Companies Scramble for Supply Chain Talent as Schools Vamp Up Programs to Crank Graduates Out

Image via Flickr by Nazareth College

Just a few years ago, few schools even offered a graduate or undergraduate program in supply chain management, and most businesses were unaware of how much these skilled workers would be in demand in such a short time. According to a new article by Supply Chain News, supply chain managers are quickly becoming as important to businesses as the finance experts are.

Bloomberg Businessweek predicts that as many as 200,000 jobs will go unfilled each year from 2013 to 2018 due to a lack of qualified supply chain managers. Experts say employers are looking for skills including:

  • Experience within the supply chain
  • Strong skills in communications and dealing with people
  • Deep analytical skills
  • A solid understanding of the technology used in the supply chain

Employers are seeking MBAs, of course, but schools which have recently launched degree programs in supply chain management say that employers show interest in students with any training in supply chain management, including undergrads and those who just minored in the programs.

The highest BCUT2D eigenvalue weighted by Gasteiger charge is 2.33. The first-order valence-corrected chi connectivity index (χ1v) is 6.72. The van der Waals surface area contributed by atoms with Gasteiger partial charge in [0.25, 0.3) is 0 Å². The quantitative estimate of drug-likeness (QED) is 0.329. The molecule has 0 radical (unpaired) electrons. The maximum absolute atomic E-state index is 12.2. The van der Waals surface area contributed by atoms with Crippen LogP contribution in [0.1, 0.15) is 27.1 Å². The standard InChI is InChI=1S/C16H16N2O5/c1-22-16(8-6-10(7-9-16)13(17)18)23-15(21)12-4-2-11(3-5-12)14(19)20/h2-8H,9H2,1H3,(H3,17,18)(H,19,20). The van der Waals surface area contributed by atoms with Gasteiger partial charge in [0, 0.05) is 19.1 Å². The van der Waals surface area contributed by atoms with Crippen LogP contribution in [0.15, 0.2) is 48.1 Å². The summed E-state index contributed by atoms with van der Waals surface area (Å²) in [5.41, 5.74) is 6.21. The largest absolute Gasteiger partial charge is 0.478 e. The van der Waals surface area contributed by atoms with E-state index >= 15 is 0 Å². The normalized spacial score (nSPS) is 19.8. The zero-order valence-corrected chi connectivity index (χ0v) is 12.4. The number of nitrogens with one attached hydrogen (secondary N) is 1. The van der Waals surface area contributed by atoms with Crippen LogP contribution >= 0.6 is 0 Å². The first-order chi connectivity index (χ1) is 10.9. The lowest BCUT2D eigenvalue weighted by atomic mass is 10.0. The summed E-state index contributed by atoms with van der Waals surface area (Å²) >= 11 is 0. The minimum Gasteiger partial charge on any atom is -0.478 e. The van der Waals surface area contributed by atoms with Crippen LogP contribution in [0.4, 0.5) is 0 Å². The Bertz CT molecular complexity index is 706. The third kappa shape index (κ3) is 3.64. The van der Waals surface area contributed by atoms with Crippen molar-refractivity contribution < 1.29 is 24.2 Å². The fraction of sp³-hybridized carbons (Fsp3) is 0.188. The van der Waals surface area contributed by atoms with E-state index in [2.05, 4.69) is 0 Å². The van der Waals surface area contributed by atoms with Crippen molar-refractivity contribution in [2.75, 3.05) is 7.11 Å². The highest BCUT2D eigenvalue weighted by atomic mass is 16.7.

Nine schools have added supply chain management programs since 2011, including a number of schools which introduced online MBA programs. Rutgers added their MBA program in 2001, which currently has 60 enrolled students, and started an undergraduate degree program in 2010, which has 500 students enrolled.

According to Rutgers, one of the primary lures for the students is the on campus recruiting. Last year, 57 companies came calling, including Pfizer, Johnson & Johnson, an Apple Computers. This year, the school expects 75 employers to visit, including Target and the Frito-Lay division of PepsiCo.

Colleges say that employers are looking for job candidates who can help them achieve the newest innovations the fastest, and those who can help them deliver their products to customers the fastest. This takes a creative and skilled workforce, which is increasingly in demand.

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